Tres’ work also suggests yet another equivocal affinity, this time, with the celebrity portraits that Andy Warhol turned into postmodernist fetishes and which have never ceased to inspire a legion of publicists and designers. As in Warhol’s pieces, these “emptied papers” tendentiously take hold of the personalities of the characters portrayed by Tres, to invoke and simultaneously illustrate a tradition, both enormously rich and complex, as is that of silence in the course of modern age. There is something in his new pieces that summons an association to propagandistic works of art while also inviting an association to portraits of illustrious personalities, even to posters of singers and movie actors. This is what happens when dealing with, in one case or the other, cult objects. Of profane cult, obviously, but ultimately cult, thereby justifying our referring to these “emptied papers” as very particular shrines of silence, simultaneously ironic and reverent.

What Tres exposes here, in other words, is his very own “gallery of illustrious silent figures”, and he does it, why not? with the solemnity the case requires, but leaving clear clues- those masks!- that the personality of each subject has value in this context because of the worth of his/her silence. In this sense, this collection of portraits is equivalent to a “brief dictionary of authorities” in silence, from which one can deduct an attractive and instructive grammar. This being something to be summed to the absolutely non-monolithic, non-fundamentalist conception of silence Tres makes. In the meantime, he has become an avid tracker of silences, capable of detecting them where you least expect to hear them. Each one of the portraits presented corresponds to a different silence and together, they invite us to think that this range of silences, so whimsically selected, could expand infinitely. Tres plays intentionally with the polysemy of the concept and above all, with an open spirit, as he dares to invoke great and brainy theorists of silence- Mallarmé, Beckett, Klein-together with divas of the cinema and opera- Callas, Garbo- who both found above all else, protective shelter in silence.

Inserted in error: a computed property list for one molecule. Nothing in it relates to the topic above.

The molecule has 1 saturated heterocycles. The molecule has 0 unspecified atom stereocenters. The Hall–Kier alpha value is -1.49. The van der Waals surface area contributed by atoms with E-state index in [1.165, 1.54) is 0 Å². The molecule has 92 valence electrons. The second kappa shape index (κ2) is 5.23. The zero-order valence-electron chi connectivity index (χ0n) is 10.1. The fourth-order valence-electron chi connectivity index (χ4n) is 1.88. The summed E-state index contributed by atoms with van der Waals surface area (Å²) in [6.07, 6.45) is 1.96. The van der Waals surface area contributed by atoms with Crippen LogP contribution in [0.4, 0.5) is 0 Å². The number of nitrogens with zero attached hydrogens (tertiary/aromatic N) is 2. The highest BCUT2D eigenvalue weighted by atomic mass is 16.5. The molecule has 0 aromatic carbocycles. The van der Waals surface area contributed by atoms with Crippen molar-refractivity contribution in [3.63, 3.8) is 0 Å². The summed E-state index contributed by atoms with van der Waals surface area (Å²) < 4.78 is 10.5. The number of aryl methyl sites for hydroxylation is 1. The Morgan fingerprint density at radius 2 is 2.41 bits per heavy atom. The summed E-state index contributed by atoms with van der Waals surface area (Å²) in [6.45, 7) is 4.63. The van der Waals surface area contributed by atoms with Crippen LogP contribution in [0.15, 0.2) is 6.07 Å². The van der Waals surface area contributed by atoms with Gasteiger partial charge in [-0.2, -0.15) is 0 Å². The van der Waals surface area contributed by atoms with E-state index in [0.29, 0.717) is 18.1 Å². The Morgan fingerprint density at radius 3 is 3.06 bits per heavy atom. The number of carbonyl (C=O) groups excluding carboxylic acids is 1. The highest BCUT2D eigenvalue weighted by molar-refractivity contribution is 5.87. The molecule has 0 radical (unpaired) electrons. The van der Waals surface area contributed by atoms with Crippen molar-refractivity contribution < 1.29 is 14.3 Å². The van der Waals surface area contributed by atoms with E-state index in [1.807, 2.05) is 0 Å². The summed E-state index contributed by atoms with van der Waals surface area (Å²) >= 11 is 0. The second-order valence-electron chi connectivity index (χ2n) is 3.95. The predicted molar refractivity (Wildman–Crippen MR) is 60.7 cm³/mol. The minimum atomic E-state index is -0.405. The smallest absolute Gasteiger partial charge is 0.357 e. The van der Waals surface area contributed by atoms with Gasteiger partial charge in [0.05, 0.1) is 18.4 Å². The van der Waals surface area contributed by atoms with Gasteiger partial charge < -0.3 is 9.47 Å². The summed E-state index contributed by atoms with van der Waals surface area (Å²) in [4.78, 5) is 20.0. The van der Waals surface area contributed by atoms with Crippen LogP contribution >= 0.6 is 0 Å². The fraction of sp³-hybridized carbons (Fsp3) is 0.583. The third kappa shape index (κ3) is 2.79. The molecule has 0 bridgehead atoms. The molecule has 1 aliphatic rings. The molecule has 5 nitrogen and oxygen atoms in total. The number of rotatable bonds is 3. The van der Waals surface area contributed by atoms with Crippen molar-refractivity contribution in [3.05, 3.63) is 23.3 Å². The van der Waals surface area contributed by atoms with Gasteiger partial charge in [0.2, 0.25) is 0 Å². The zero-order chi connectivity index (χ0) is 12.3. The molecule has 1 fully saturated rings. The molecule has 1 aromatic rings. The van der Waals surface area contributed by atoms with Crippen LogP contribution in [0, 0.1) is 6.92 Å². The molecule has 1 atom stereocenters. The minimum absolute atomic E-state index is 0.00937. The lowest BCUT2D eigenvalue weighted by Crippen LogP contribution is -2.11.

By contrast, with the highly aesthetic treatment of the “emptied papers”, Tres exposes a collection of what he calls, “bagged silences”; plastic bags containing newspaper cut-out photographs of diverse personalities, all celebrities – from Pope John Paul II, through Pablo Casals, to Le Pen- imposing silence with a finger or paying special attention to sound. In every case, the photo in question is placed in a plastic bag together with diverse professional acoustic absorption elements that reinforce and ironize the gesture the character is making. Another manifestation of the multiplicity of levels at which Tres is capable of acting. These “bagged silences,” add a humorous comment to the seduction and resounding solemnity of the “gallery of illustrious silences”. In each case. the same principle of “revelation” of silences in highly unusual or unexpected contexts, with the purpose of pointing out in what way the shadow of silence underlies every situation and every conduct.

In the end, in a last provokingly instructive gesture, Tres presents an edition of “erasers” which drink in the ready-made tradition of Dadaism, of virtual poetry and conceptual art. The handle is made of lead (the silent metal), and on their felt bases (another silent material), these typical classroom erasers bear a silk screen with the letter ”H”: the silent letter in Spanish. They are proposed this way as a jumble of allegories: noise erasers and at the same time producers of silence. Lyric and humorous reminders of the most militant facet Tres has, he does not limit himself to divulge silences, but he postulates himself as the great Silencer, author of unheard “blackout concerts”, of busy “silent cocktails” and the promoter of surprising actions, such as the silent parade in 2003 or the concert for silence and orchestra in 2002 among so many others.

Ignacio Echevarría
October 2005.

From the exhibition catalog "Emptied papers/ Bagged silences". Gallery Alegría. February 2006. San Juan de Puerto Rico.

Translation from spanish: Margarita González